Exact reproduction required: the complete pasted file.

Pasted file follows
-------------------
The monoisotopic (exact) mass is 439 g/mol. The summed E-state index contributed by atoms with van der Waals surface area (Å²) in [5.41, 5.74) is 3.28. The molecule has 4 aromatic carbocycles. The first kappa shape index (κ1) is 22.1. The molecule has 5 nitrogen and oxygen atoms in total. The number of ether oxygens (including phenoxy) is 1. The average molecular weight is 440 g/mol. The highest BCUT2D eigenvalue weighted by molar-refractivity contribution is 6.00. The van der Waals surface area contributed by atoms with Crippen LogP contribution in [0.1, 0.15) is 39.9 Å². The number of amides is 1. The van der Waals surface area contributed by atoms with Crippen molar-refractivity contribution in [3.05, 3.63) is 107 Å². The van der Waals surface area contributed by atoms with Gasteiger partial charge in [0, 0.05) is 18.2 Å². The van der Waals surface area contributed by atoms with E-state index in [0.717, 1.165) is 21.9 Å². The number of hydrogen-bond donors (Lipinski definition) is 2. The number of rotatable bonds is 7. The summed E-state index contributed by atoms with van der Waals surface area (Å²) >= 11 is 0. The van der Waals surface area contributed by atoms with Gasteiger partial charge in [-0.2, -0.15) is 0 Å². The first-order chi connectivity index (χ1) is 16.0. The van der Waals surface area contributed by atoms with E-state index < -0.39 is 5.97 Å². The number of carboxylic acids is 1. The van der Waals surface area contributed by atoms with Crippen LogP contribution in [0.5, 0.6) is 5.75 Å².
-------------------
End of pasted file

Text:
The monoisotopic (exact) mass is 439 g/mol. The summed E-state index contributed by atoms with van der Waals surface area (Å²) in [5.41, 5.74) is 3.28. The molecule has 4 aromatic carbocycles. The first kappa shape index (κ1) is 22.1. The molecule has 5 nitrogen and oxygen atoms in total. The number of ether oxygens (including phenoxy) is 1. The average molecular weight is 440 g/mol. The highest BCUT2D eigenvalue weighted by molar-refractivity contribution is 6.00. The van der Waals surface area contributed by atoms with Crippen LogP contribution in [0.1, 0.15) is 39.9 Å². The number of amides is 1. The van der Waals surface area contributed by atoms with Crippen molar-refractivity contribution in [3.05, 3.63) is 107 Å². The van der Waals surface area contributed by atoms with Gasteiger partial charge in [0, 0.05) is 18.2 Å². The van der Waals surface area contributed by atoms with E-state index in [0.717, 1.165) is 21.9 Å². The number of hydrogen-bond donors (Lipinski definition) is 2. The number of rotatable bonds is 7. The summed E-state index contributed by atoms with van der Waals surface area (Å²) >= 11 is 0. The van der Waals surface area contributed by atoms with Gasteiger partial charge in [-0.2, -0.15) is 0 Å². The first-order chi connectivity index (χ1) is 16.0. The van der Waals surface area contributed by atoms with E-state index < -0.39 is 5.97 Å². The number of carboxylic acids is 1. The van der Waals surface area contributed by atoms with Crippen LogP contribution in [0.5, 0.6) is 5.75 Å².